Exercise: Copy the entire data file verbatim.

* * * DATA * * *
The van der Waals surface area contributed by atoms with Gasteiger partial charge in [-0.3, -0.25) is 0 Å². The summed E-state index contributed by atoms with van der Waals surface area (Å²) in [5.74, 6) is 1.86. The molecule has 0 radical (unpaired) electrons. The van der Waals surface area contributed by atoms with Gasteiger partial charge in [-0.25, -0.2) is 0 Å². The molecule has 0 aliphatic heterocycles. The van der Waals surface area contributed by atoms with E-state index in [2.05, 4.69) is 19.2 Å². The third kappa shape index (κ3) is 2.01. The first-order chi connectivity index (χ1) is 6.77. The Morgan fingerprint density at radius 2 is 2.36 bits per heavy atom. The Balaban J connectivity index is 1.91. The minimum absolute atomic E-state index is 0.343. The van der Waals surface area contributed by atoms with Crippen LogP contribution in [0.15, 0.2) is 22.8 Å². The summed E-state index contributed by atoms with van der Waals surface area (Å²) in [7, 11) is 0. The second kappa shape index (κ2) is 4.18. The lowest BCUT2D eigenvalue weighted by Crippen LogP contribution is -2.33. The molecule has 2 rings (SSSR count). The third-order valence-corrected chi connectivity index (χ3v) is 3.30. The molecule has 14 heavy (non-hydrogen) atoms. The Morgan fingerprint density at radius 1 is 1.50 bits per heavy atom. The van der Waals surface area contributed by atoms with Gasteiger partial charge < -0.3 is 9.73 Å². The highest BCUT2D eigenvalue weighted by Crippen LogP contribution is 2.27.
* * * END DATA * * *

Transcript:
The van der Waals surface area contributed by atoms with Gasteiger partial charge in [-0.3, -0.25) is 0 Å². The summed E-state index contributed by atoms with van der Waals surface area (Å²) in [5.74, 6) is 1.86. The molecule has 0 radical (unpaired) electrons. The van der Waals surface area contributed by atoms with Gasteiger partial charge in [-0.25, -0.2) is 0 Å². The molecule has 0 aliphatic heterocycles. The van der Waals surface area contributed by atoms with E-state index in [2.05, 4.69) is 19.2 Å². The third kappa shape index (κ3) is 2.01. The first-order chi connectivity index (χ1) is 6.77. The Morgan fingerprint density at radius 2 is 2.36 bits per heavy atom. The Balaban J connectivity index is 1.91. The minimum absolute atomic E-state index is 0.343. The van der Waals surface area contributed by atoms with Crippen LogP contribution in [0.15, 0.2) is 22.8 Å². The summed E-state index contributed by atoms with van der Waals surface area (Å²) in [7, 11) is 0. The second kappa shape index (κ2) is 4.18. The lowest BCUT2D eigenvalue weighted by Crippen LogP contribution is -2.33. The molecule has 2 rings (SSSR count). The third-order valence-corrected chi connectivity index (χ3v) is 3.30. The molecule has 14 heavy (non-hydrogen) atoms. The Morgan fingerprint density at radius 1 is 1.50 bits per heavy atom. The van der Waals surface area contributed by atoms with Gasteiger partial charge < -0.3 is 9.73 Å². The highest BCUT2D eigenvalue weighted by Crippen LogP contribution is 2.27.